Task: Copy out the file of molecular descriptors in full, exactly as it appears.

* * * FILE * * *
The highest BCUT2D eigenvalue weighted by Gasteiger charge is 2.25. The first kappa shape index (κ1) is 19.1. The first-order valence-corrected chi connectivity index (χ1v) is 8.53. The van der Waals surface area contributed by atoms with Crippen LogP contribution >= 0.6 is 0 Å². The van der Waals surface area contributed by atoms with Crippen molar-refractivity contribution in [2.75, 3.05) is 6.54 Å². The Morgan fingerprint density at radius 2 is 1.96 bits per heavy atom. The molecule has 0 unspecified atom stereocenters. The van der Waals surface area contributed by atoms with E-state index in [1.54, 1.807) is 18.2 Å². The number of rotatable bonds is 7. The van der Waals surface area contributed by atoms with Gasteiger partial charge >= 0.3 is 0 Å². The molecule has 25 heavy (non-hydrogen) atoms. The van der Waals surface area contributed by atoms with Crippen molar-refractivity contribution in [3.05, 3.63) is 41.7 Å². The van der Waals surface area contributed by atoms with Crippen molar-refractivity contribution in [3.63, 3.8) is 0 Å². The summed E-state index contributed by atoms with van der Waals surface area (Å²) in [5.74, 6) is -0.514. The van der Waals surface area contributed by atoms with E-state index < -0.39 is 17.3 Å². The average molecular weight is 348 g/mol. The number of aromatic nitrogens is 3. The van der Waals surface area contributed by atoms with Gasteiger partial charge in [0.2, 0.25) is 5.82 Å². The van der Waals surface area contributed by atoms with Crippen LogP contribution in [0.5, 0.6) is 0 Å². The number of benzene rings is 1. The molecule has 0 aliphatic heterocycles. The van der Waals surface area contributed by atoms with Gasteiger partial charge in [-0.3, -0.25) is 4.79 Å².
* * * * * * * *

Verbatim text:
The highest BCUT2D eigenvalue weighted by Gasteiger charge is 2.25. The first kappa shape index (κ1) is 19.1. The first-order valence-corrected chi connectivity index (χ1v) is 8.53. The van der Waals surface area contributed by atoms with Crippen LogP contribution >= 0.6 is 0 Å². The van der Waals surface area contributed by atoms with Crippen molar-refractivity contribution in [2.75, 3.05) is 6.54 Å². The Morgan fingerprint density at radius 2 is 1.96 bits per heavy atom. The molecule has 0 unspecified atom stereocenters. The van der Waals surface area contributed by atoms with E-state index in [1.54, 1.807) is 18.2 Å². The number of rotatable bonds is 7. The van der Waals surface area contributed by atoms with Gasteiger partial charge >= 0.3 is 0 Å². The molecule has 25 heavy (non-hydrogen) atoms. The van der Waals surface area contributed by atoms with Crippen molar-refractivity contribution in [3.05, 3.63) is 41.7 Å². The van der Waals surface area contributed by atoms with Crippen molar-refractivity contribution in [3.63, 3.8) is 0 Å². The summed E-state index contributed by atoms with van der Waals surface area (Å²) in [5.74, 6) is -0.514. The van der Waals surface area contributed by atoms with E-state index < -0.39 is 17.3 Å². The average molecular weight is 348 g/mol. The number of aromatic nitrogens is 3. The van der Waals surface area contributed by atoms with Gasteiger partial charge in [0.2, 0.25) is 5.82 Å². The van der Waals surface area contributed by atoms with Crippen LogP contribution in [0.5, 0.6) is 0 Å². The number of benzene rings is 1. The molecule has 0 aliphatic heterocycles. The van der Waals surface area contributed by atoms with Gasteiger partial charge in [-0.3, -0.25) is 4.79 Å².